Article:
Top-ranked recipe named "Cajun Deep Fried Turkey (Houston Chronicle)"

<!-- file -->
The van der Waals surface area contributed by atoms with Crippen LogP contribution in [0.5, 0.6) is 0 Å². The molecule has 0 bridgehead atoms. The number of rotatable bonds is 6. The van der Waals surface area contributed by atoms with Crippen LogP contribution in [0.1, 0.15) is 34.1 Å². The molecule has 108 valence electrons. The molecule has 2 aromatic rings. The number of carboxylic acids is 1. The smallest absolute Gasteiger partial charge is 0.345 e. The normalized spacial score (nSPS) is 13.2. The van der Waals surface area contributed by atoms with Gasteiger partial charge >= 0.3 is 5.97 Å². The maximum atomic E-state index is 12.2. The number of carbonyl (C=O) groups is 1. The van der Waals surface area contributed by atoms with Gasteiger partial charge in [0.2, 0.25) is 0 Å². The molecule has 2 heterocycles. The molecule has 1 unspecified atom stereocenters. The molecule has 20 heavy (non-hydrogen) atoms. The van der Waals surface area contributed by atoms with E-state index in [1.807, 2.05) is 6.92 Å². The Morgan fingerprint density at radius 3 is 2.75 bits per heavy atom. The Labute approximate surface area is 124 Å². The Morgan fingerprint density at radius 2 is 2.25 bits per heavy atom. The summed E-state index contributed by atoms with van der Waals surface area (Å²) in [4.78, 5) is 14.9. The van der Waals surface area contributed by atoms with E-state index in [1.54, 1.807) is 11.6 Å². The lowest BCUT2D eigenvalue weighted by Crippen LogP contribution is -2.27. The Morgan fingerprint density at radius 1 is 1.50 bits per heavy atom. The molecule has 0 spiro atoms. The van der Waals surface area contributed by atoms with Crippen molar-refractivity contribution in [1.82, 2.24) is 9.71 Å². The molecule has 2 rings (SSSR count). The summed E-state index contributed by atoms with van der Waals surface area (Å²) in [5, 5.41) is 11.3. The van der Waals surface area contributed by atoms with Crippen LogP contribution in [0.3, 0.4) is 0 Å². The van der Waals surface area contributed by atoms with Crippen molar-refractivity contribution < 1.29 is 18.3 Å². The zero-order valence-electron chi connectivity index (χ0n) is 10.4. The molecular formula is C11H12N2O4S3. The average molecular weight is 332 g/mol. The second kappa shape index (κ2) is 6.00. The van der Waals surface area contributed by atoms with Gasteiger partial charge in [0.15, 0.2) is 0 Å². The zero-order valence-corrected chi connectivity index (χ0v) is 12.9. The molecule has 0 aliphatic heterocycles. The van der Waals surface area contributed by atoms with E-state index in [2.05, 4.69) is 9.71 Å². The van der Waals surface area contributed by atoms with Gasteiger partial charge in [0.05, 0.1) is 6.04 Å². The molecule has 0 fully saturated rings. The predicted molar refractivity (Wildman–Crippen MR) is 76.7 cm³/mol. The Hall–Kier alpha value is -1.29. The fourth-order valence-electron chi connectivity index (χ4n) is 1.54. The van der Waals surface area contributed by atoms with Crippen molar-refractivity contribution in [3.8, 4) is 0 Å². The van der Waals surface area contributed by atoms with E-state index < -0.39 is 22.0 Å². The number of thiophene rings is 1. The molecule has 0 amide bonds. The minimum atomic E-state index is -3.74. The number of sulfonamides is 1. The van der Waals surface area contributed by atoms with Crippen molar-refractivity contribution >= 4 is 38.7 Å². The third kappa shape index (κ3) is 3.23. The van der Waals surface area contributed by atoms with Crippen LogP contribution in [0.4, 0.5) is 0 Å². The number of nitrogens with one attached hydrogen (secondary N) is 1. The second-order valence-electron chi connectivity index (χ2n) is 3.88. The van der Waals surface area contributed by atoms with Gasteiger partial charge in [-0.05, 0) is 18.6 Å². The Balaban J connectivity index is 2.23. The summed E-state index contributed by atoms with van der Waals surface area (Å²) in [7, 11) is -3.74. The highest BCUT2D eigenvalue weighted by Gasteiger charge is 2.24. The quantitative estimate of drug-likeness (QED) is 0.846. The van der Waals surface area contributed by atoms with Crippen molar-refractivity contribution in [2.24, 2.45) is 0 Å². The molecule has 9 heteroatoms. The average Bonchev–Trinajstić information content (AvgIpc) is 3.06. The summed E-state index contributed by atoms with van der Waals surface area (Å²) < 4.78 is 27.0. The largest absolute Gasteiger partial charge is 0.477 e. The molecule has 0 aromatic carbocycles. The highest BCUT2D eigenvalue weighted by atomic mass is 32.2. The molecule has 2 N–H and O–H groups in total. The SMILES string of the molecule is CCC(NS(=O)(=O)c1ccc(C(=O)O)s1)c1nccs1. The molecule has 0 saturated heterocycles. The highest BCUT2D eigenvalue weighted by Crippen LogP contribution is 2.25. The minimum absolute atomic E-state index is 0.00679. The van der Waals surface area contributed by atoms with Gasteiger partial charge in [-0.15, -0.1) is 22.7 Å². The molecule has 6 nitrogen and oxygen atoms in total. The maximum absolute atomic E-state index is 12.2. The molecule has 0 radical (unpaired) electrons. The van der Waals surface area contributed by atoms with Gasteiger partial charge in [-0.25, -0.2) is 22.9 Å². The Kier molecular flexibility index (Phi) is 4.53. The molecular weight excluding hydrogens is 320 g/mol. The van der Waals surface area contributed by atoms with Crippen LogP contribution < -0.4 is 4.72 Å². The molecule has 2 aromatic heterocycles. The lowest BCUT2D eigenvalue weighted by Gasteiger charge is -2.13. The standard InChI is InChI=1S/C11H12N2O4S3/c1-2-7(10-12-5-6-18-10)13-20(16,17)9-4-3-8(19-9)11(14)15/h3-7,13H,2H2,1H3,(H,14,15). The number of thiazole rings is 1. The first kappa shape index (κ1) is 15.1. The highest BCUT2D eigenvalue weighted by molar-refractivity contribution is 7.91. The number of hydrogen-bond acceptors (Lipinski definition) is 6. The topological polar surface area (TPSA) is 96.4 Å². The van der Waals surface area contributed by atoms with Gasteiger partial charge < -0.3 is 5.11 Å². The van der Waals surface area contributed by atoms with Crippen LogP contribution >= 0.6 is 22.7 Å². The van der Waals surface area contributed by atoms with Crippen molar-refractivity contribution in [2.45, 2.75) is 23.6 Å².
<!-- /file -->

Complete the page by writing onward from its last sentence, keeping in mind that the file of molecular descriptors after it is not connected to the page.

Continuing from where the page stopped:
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In spite of the potential danger of lowering an unwieldy turkey into a small vat of boiling oil, fans of Cajun Deep-Fried Turkey say its worth the risk because the turkey comes out moist and juicy, and deep-frying cuts hours off the cooking time. It is definitely an outdoor activity. Most experts insist that the turkey weigh no more than 12 pounds. The turkeys are injected with a spicy marinade, then plunged into a pot of boiling oil and deep-fried. Following are tips to help you safely deep-fry a turkey. =B7 Handle turkey, pots and oil carefully. =B7 Use water to measure the capacity of your deep-fryer, if you are unsure how much oil will be needed. =B7 Hook a heavy wire coat hanger to the wire band that secures the turkey legs to help when lowering and lifting the turkey from the fryer. Use a sturdy cooking spoon, tongs or a large fork for extra support; dont depend on the wire band alone, as it can loosen during frying. Before removing the pot from the burner, let the oil cool 1 hour after the turkey has been removed and the burner is turned off. Before you begin to fry, you need to season the turkey. You can inject strained bottled Italian salad dressing for the marinade or use the Cajun Injector, a kit that includes a 16-ounce jar of marinade and a syringe-type injector. The kit is available at many supermarkets and specialty food shops. Use about 1 ounce of marinade per pound of turkey (its better to buy a fresh turkey than the pre-basted type because pre-basted turkeys are saltier, said Reece Williams, who helped develop the Injector). Marinades can be injected into a whole turkey in about 5 minutes. Remove the giblets from the turkey cavities, wash cavities and pat dry. Inject the marinade into the turkey thighs, legs and breast. Heat the oil to 350 degrees in a 40-quart cooker (such as a propane or butane cooker with a steamer basket and cover). Sprinkle Cajun seasonings over the entire bird and inside the cavity. Carefully lower the turkey into the oil and deep-fry 3 1/2 minutes per pound, maintaining oil at 350 degrees. Remove the turkey carefully and let oil cool. Makes 12 to 15 servings. Recipe by: Houston Chronicle, 11/96 Posted to recipelu-digest Volume 01 Number 435 by Lou Parris
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